But the pair as also met suppliers as closeby as Winston-Salem, which allows them to get the fruit they need even more quickly and the collaborate with regional businesses on their product.  

Together, David and Aaron are learning that in wine making, the journey of getting to the final taste is part of the fun. They reflect that they are learning to trust the process and find outlets for creative decision making along the way to truly set their wines apart.  

“You’re making decisions throughout the process,” David says. “And little decisions affect the outcome of the style of the wine. You can take the same grapes and treat them 10 different ways, or just even just change the temperature a little bit, and that the outcome is a little different.” 

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Photo by Traci Lester

Nomad produces several varieties of wine, but one specialty flavor for Aaron is their signature mead. Aaron describes it as “honey wine,” called wine because it is fruit and sugar based. Once the honey is fermented in a beverage some of the original sweet and distinct flavors are still present. Their biggest producer is in Hawaii so a bit of island flavor will be in each glass.  

From musk wines inspired by the Pacific Northwest to sweet wines, (“Like folks like it in North Carolina,” David teases), Nomad Wine Works wants to expose their customers to a variety of flavors. They have partnered with some big mountain orchards for apple varieties, as well as ingredients from all over the country, bringing the best of the best when it comes to wine to High Point, NC.  

The taste and aesthetics of wine is infused into the vision for Nomad itself. That’s why the team prioritizes giving their customer and experience unlike any other in the Triad. Even if you gravitate towards the same style of wine, Aaron, David, and their staff want to pour glasses that surprise and delight their customers, opening their eyes (and their palate!) to new flavors.  

That unique experience is also played out in Nomad’s interior, inspired both by the aesthetic of a big city and the comfortable, relaxing feel of a neighborhood haunt.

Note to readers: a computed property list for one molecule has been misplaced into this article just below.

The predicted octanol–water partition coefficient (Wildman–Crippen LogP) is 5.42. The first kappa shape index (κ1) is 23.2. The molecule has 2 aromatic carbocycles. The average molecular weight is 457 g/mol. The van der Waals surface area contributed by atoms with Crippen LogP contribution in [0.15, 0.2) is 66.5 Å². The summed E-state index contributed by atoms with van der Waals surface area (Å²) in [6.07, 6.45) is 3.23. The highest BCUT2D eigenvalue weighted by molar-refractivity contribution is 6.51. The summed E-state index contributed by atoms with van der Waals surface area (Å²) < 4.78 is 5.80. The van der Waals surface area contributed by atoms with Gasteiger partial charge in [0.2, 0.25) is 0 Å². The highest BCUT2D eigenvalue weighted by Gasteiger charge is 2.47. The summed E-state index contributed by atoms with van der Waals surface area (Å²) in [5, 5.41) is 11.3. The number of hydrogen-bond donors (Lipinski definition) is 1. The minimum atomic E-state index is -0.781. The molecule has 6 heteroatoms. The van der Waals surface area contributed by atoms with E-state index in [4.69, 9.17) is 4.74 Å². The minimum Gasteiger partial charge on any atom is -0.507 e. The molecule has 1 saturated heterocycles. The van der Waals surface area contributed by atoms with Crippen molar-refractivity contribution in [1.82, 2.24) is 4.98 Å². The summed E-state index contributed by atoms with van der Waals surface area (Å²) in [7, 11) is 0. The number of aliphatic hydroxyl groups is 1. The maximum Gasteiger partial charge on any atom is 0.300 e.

“The aesthetics is kind of what I like to focus on more,” Aaron says. “It’s not the same sort of thing that you might get somewhere else.”

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Nomad produces several varieties of mead, some with a bit of a Hawaiian flavor in each glass. (Traci Lester)

And from the high ceilings, to the natural light, to the vibrant artwork, to the outdoor patio with wrought iron works – the space allows guests to enjoy the city life in the growing, bustling social district of downtown High Point. The space can even be rented for private events. 

While David and Aaron make the perfect pairing of partners for this journey, their dreams are helping grow something new and exciting in the downtown of High Point. Nestled in the social district, the pair also hopes the space continues to drive locals and visitors to see High Point’s downtown as a destination for more activity all year around. The goal? That there will soon be thriving restaurants and uptown living that pair well with their micro-winery as a stop on the foodie journey in the Social District/Showroom district in High Point.  

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Photo by Traci Lester

The future has plenty of time to ferment: with ideas ranging from whole sale products to their own farm to grow grapes. But for now, David says they want to “focus on what we’re doing because it takes time to really dial in.”  

Wanderers in their own right, David and Aaron laugh when asked how they came up with the name Nomad Wine Works.   

“It just arrived,” Aaron smiles. Much like a Nomad, the name wandered up, but Aaron and David are working with intentionality to bring something fresh and full of flavor to our city. And the name just fits for this pair who’s dream of a maker space and a tasting space has become a reality.  

“Both of us have different aspects and we work well together. It just meshes well.”

David Armstrong, Co-Owner of Nomad Wine Works